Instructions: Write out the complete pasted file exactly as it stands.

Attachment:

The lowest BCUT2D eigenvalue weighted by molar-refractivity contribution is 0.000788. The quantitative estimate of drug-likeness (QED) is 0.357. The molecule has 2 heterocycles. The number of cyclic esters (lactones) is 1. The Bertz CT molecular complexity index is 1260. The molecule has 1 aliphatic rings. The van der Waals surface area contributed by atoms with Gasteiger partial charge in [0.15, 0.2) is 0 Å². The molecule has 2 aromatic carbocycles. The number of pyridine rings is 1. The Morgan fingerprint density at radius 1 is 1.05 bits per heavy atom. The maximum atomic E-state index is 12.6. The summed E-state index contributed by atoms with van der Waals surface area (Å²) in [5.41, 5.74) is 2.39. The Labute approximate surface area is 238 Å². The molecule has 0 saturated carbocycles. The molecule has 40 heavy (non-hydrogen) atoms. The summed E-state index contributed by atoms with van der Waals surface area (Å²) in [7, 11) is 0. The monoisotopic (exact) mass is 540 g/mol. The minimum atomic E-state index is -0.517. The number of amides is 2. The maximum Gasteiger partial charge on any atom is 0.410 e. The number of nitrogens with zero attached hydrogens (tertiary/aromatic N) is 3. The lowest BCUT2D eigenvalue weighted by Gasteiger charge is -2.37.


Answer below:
The lowest BCUT2D eigenvalue weighted by molar-refractivity contribution is 0.000788. The quantitative estimate of drug-likeness (QED) is 0.357. The molecule has 2 heterocycles. The number of cyclic esters (lactones) is 1. The Bertz CT molecular complexity index is 1260. The molecule has 1 aliphatic rings. The van der Waals surface area contributed by atoms with Gasteiger partial charge in [0.15, 0.2) is 0 Å². The molecule has 2 aromatic carbocycles. The number of pyridine rings is 1. The Morgan fingerprint density at radius 1 is 1.05 bits per heavy atom. The maximum atomic E-state index is 12.6. The summed E-state index contributed by atoms with van der Waals surface area (Å²) in [5.41, 5.74) is 2.39. The Labute approximate surface area is 238 Å². The molecule has 0 saturated carbocycles. The molecule has 40 heavy (non-hydrogen) atoms. The summed E-state index contributed by atoms with van der Waals surface area (Å²) in [7, 11) is 0. The monoisotopic (exact) mass is 540 g/mol. The minimum atomic E-state index is -0.517. The number of amides is 2. The maximum Gasteiger partial charge on any atom is 0.410 e. The number of nitrogens with zero attached hydrogens (tertiary/aromatic N) is 3. The lowest BCUT2D eigenvalue weighted by Gasteiger charge is -2.37.